firmity, and for providing labour and sustenance, for stances recorded at the time of his application, the labour in England, (and the argument appears to be well would be light, and the advantages of it important. founded,) that it was not originally intended to provide

In 1821, the attention of the legislature was directed to for the latter class, more than an occasional relief; but it the subject; and commissioners were appointed to col- of the law, both in England and in this state, has been,

must be admitted that the uniform practical construction lect information; and in 1825 the interesting report of a to place the relief granted to the able bodied poor, on committee of the house, which we now publish, was pre- the same permanent footing with that which is extended sented. As it imbodies much information, we presume to the old, the sick, infirm, and disabled. The system it will be read with considerable interest at the present act of Assembly, passed in the year 1771, and it is not

thus understood, was introduced into this State, by an time.

to be doubted that the intentions of the framers of The late radical change in the poor system forms an that act, were most humane and charitable. The mode important cra in the history of this state; and is, we con- then adopted was considered at the time as the best

which could be devised, for the purposes of relieving ceive, a favourable period for presenting to view what the poor, and diminishing the mass of human misery. has already been accomplished-so that after the new Under this system, we have gone on, for more than fifty system may have been in operation a sufficient length of years, and it is found that the burtheris upon the commutime to test its effects, a comparison may be made of the nity have been increased, that the number of paupers operations and advantages of both. As a history of the rity have acccumulated, and under these circumstances,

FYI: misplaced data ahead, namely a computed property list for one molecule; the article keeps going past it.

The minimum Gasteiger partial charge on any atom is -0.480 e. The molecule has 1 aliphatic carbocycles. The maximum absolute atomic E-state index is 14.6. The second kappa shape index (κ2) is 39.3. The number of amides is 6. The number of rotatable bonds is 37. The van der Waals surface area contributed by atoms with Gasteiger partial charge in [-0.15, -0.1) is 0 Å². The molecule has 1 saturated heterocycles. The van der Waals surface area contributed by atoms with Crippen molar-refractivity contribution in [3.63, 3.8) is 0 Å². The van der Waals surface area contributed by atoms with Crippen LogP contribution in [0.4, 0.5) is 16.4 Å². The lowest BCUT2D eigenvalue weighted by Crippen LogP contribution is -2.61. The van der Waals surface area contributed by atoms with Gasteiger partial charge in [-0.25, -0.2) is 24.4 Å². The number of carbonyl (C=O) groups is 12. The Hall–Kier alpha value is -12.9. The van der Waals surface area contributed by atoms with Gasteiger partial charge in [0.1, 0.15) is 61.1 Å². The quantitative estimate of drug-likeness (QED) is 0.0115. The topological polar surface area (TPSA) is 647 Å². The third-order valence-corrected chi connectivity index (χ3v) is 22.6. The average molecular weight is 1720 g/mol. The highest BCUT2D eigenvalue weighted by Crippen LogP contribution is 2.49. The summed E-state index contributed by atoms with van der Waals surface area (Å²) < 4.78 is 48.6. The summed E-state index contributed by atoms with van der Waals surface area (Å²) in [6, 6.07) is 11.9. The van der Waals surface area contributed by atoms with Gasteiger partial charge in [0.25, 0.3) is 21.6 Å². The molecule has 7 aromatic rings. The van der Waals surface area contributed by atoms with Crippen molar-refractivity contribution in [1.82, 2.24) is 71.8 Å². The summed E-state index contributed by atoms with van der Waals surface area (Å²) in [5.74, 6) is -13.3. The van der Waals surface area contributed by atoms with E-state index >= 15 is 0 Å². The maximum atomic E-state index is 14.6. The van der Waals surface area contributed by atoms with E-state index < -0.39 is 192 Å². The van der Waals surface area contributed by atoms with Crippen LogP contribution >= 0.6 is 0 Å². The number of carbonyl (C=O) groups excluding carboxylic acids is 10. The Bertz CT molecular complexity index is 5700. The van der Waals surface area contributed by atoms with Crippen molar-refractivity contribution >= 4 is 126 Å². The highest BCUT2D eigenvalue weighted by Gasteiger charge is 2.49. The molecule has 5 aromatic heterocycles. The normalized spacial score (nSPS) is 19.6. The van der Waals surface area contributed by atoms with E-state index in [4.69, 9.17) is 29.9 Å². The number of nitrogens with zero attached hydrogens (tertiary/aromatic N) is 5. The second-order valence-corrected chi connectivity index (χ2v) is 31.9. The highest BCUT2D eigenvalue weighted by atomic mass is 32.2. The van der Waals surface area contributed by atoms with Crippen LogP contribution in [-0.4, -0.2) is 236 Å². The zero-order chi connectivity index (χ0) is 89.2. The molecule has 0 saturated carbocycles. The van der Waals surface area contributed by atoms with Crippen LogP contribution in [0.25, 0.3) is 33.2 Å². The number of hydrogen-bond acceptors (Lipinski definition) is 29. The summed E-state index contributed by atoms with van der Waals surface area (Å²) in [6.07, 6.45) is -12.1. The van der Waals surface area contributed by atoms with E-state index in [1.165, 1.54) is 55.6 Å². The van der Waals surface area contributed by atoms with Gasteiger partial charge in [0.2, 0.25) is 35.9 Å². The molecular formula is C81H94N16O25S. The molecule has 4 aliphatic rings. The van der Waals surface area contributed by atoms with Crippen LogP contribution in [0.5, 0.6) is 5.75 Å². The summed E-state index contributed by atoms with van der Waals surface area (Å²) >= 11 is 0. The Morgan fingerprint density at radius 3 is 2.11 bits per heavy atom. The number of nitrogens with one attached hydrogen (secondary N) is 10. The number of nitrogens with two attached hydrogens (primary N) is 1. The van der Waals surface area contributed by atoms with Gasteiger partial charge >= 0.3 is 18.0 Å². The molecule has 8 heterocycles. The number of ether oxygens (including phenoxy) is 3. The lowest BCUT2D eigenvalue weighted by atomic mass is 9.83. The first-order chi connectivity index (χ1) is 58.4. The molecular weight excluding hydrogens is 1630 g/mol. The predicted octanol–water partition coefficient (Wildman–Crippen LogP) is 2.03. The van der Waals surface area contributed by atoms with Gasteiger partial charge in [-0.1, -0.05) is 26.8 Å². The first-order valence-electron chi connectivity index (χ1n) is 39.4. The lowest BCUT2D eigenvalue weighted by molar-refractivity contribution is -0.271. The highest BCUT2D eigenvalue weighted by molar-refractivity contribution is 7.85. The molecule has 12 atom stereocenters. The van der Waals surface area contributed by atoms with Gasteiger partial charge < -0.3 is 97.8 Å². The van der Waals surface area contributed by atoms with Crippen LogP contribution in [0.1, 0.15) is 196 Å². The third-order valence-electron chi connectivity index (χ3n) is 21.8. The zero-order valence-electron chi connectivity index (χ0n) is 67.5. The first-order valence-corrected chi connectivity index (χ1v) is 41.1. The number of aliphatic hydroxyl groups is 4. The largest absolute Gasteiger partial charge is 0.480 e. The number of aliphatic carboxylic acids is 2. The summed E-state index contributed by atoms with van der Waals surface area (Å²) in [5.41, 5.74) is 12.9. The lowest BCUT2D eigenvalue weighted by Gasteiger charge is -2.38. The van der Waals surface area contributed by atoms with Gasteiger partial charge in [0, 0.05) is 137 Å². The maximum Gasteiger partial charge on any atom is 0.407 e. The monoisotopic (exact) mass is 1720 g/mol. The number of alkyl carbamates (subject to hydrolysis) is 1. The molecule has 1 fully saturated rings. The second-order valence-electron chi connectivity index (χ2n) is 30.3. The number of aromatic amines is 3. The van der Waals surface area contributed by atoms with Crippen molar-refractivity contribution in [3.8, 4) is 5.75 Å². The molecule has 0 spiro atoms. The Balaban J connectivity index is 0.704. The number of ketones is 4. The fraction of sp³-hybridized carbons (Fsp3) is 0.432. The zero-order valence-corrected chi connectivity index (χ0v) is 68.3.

has been augmented, that the calls upon private chadifferent charitable institutions of our city and state | t becomes necessary seriously to inqnire, whether thers Voi.. JI.


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be not some fault in the system itself, or some imperfec- In the third place it is asserted, that the most operation in its details, which renders it injurious to the com- tive stimulus to exertion, among the labouring classes, inunity at large, without being beneficial to the particu- is the fear of want. That the ambition of a labouring lar class, for whose relief it was intended.

man is, by his exertions during the more vigorous period With regard to the question of radical defect in the of his life, to lay up something for his own future supsystem itself, it is not the intention of your committee port, and to provide a fund for the maintenance of his to enter at large into a speculative argument upon it, in family when death shall have taken him from them, or this report. it has, however, been the subject of keen age or infirmity shall have rendered him incompetent to and voluminous discussion in England, for many years contribute to their sustenance, by his own industry. past, and a very succinct summary of a few of the lead- That this desire, so long as he is conscious that its fuláling arguments which have been there used, may not ment depends entirely upon himself, renders him indus perhaps be unacceptable.